• Case 1: His first patient was a baker with an age of onset at 26 years and no prior family history of myotonia. He suffered progressive muscle stiffness with atrophy and weakness spreading from fingers to arms and involving his face, tongue, and lower extremities. On examination, baldness was observed, along with myopathic face, along with atrophy, weakness, and myotonia in the face, tongue, masseter, and forearm muscles. Areflexia, associated with hypesthesia of fingers and toes, was also observed; however, the sensory deficit disappeared on a reexamination conducted some years later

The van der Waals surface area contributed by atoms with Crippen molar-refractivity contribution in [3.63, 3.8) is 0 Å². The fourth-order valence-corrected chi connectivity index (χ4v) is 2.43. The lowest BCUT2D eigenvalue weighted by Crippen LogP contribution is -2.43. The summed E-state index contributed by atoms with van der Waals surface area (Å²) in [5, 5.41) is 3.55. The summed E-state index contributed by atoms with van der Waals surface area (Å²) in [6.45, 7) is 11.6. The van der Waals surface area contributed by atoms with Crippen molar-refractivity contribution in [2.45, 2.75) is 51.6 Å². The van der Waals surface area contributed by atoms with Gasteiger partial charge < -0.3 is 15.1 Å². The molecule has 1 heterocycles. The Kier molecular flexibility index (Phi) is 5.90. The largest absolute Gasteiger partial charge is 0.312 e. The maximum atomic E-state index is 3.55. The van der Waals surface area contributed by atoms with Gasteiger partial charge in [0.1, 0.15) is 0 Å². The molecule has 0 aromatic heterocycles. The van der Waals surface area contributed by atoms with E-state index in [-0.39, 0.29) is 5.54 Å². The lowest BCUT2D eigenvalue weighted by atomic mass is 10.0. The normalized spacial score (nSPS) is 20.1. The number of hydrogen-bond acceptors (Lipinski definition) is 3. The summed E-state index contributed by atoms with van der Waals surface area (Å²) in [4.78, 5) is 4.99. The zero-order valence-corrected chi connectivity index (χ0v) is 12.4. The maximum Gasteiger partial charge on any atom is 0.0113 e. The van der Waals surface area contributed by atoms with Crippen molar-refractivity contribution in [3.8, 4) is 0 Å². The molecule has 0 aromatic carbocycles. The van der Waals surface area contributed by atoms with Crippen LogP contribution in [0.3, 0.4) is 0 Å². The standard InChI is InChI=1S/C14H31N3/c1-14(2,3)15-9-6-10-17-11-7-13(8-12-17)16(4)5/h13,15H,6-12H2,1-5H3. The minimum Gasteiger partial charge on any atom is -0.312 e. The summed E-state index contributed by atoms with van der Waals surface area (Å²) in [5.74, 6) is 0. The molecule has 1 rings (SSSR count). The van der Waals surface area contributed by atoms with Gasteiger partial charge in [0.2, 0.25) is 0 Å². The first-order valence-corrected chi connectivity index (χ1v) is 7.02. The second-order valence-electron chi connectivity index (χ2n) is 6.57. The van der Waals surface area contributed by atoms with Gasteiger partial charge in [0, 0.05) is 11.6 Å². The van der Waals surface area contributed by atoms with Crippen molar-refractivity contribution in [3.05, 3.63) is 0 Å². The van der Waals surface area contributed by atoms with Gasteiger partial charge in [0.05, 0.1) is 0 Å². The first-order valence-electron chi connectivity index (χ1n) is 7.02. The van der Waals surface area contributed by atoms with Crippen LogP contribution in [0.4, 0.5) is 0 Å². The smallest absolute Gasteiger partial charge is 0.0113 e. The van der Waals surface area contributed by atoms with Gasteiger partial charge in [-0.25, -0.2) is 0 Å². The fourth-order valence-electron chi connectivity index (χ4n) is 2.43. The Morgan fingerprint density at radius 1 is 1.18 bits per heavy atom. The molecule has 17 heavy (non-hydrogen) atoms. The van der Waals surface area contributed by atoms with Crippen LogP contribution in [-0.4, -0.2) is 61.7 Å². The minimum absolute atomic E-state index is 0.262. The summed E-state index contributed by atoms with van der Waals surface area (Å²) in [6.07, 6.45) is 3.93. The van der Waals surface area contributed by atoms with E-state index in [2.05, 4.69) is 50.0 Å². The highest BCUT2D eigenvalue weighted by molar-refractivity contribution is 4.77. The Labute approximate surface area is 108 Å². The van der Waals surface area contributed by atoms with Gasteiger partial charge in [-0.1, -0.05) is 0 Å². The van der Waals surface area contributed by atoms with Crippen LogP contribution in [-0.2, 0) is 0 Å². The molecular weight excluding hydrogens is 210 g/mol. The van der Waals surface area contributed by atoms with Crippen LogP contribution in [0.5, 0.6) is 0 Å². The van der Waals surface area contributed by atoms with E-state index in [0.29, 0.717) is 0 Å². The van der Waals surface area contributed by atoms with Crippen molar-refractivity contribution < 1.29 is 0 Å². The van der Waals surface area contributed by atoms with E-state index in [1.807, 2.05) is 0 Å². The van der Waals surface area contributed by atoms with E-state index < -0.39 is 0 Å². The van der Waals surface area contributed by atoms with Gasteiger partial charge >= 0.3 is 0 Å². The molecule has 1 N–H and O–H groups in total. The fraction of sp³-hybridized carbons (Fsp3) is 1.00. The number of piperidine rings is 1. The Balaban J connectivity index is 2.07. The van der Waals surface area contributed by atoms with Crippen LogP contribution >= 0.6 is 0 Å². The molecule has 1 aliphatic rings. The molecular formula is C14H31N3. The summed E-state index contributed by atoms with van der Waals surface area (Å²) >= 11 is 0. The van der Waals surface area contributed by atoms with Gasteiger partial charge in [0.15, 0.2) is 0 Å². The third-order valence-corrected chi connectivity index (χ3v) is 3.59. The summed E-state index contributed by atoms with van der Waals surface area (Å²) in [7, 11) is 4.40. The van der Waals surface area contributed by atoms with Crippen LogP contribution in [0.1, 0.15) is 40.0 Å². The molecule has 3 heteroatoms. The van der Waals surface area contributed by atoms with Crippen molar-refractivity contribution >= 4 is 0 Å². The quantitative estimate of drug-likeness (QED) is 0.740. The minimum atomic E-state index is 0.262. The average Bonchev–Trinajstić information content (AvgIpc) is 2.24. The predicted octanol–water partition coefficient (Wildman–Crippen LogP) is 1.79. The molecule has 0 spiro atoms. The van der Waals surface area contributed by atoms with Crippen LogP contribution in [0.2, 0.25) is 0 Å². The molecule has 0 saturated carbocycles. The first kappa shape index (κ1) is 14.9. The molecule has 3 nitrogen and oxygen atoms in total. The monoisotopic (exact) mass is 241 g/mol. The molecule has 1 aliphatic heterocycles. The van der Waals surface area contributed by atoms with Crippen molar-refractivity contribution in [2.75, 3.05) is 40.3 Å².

• Case 2: His second patient had myotonia since childhood. He also had a strong family history with childhood onset of the disorder, with both his father and brother having childhood onset myotonia. At 44 years of age, the patient presented with baldness, myopathic face, ptosis, areflexia, along with weakness and atrophy of muscles. In addition, testicular atrophy was observed
  • Case 3: His third patient was a 30-year-old male who presented with all the classical myotonic symptoms. He belonged to a family known to have congenital myotonic dystrophy
  • Cases 4 and 5: The next two patients were both brothers exhibiting all the classical features with onset at 24 years of age
  • Case 6: His final patient had onset of myotonic symptoms in childhood. Both of his sisters had died before the age of 16, his mother passed away in a psychiatric hospital, and his father died of tuberculosis (TB).